Qvinci is easy-to-use to consolidate a company’s financial records whether they have one location or several hundred. It can save the company money and time by consolidating the data once a day to ensure that all the reports are accurate. Companies can compare each location and each location can compare themselves to other chapters. Some of the more significant reports and charts a nonprofit can gain access to is P&K, expense by vendor report and an AR/AP Aging report.

Although Qvinci isn’t just for nonprofits, nonprofits can stand to save a significant amount of money. The subscription is month to month and there is no annual contract. Of course if you do decide to purchase the annual contract nonprofits can save 25%. For the limited package, a nonprofit organization pays $4.95 per file per month or $49.95 per file per year. They have access to unlimited users, email reports, early warning indicators, and profit and loss statement. For the Professional package, users pay $14.95 per file per month or $149.95 per file annually. They get the same benefits of a limited user but also gets access to bench mark reports, ranking reports, and statements of cash flows.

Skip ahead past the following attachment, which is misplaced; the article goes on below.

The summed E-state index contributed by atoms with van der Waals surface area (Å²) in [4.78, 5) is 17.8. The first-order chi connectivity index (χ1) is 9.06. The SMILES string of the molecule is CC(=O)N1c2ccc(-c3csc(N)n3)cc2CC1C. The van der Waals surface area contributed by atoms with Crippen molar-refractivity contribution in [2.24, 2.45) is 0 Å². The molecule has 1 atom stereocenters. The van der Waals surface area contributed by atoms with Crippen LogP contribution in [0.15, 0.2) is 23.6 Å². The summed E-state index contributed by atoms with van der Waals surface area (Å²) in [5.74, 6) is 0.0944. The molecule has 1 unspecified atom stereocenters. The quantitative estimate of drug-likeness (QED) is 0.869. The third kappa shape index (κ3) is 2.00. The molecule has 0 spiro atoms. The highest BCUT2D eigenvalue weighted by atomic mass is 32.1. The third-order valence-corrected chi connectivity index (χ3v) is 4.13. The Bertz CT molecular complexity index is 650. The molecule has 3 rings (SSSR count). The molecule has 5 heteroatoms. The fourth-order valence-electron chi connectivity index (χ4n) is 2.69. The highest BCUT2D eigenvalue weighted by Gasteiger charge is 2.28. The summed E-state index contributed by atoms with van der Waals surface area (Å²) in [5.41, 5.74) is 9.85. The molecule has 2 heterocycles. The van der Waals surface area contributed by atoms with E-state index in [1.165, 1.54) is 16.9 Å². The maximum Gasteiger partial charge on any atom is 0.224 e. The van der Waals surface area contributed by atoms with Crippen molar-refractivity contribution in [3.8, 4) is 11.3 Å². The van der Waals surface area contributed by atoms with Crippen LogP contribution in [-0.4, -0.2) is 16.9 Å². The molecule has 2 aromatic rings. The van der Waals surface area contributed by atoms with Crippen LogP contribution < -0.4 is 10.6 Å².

• No limit on how many locations or users a nonprofit organization can have
  • There’s no limit to how many files can be uploaded
  • It only takes five minutes to download and install
  • Currency is converted automatically which comes in handy when a company has multiple locations around the world
  • The user interface is easy to use

  • Disadvantages: